 Exclude seronegative arthritis- bowel changes, urethritis,
psoriasis)
 History of trauma

Past medical history: cancer(lymphoma), PRV, CKD, HTN


Drug history: thiazides, chemotherapy
Personal- alcohol? Smoker
Dietary history- diet rich in purine?
Family, social and occupational history
Travel history

Physical examination:
Joint exam: look for swelling,redness, warmth
Check movement if no pain.
Look for tophi, functional status
Look for causes such as RRT for CKD, Lymphadenopathy etc
Ask to measure BP, dip urine for glycosuria(metabolic
syndrome)

Addressing concerns:
 I think your joint pain is due to a condition called gout. It is
deposition of a chemical called uric acid in the joints leading
to inflammation
 We will do some blood tests, and draw a fluid from the joint
for confirmation and exclude infection in the joint, which is
crucial as infection can destroy the joint.
 We will address your pain with strong painkillers and anti-
inflammatory medications. You may have to take another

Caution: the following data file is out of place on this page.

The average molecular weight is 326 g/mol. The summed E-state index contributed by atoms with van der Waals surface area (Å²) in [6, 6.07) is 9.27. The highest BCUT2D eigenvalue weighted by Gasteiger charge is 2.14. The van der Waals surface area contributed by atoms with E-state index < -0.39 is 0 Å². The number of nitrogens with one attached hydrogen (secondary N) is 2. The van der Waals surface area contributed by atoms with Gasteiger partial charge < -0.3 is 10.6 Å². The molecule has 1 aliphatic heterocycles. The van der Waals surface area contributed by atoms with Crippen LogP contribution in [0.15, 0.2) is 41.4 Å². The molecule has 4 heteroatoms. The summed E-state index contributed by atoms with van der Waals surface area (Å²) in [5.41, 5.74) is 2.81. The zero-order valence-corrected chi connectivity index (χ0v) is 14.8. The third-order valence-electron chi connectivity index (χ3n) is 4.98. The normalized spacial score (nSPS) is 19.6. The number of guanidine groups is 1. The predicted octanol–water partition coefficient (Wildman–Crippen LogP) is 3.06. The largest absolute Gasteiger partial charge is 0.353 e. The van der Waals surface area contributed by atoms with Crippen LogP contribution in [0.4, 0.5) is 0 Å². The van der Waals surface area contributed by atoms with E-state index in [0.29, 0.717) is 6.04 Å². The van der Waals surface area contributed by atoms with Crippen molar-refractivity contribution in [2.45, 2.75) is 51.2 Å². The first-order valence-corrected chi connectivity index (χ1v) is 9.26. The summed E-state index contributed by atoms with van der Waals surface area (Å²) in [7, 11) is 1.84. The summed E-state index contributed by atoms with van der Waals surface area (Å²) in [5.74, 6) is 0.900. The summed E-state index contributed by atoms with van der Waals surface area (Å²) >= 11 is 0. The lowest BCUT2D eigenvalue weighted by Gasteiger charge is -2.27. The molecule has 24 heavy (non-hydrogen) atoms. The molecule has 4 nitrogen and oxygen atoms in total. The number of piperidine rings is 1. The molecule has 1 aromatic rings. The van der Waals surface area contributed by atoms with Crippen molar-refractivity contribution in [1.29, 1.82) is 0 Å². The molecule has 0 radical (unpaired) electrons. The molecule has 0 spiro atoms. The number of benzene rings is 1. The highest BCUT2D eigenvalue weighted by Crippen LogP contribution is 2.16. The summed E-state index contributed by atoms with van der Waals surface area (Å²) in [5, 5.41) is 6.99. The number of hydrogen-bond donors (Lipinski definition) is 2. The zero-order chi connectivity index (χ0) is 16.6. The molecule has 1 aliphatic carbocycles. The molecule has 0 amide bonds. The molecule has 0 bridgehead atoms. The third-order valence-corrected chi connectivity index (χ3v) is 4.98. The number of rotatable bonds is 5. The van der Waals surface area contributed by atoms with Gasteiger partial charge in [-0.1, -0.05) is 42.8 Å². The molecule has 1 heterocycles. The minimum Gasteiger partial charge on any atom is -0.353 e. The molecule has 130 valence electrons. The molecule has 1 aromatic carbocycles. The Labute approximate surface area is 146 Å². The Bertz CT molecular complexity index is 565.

medication after few weeks to reduce the frequency of
attacks.
 Dietary referral, reduce alcohol

Investigations:
 CBC, ESR, CRP
 RFT
 S.uric acid
 Aspiration of synovial fluid for analysis
 Blood culture if septic arthritis is suspected
 X ray of the joint.

Treatment :
 Acute – NSAIDs, Colchicine, steroids
 Chronic/recurrent- allopurinol , febuxostat, probenecid
 Dietary changes, reduce risk factors
 Physiotherapy, occupational therapy

Risk factors for gout:


1. Increased uric acid production
 High purine diet –meat, sea food, beer
 Lymphoproliferative and myeloproliferative disorders
 Psoriasis
 Obesity
 Chemotherapy
2. reduced uric acid excretion
 CKD
 Drugs-diuretics, ACEi, low dose aspirin, pyrizinamide,
ciclosporin
 Dehydration
 ketoacidosis
Grave’s disease

Can present as: hyperthyroid/euthyroid/hypothyroid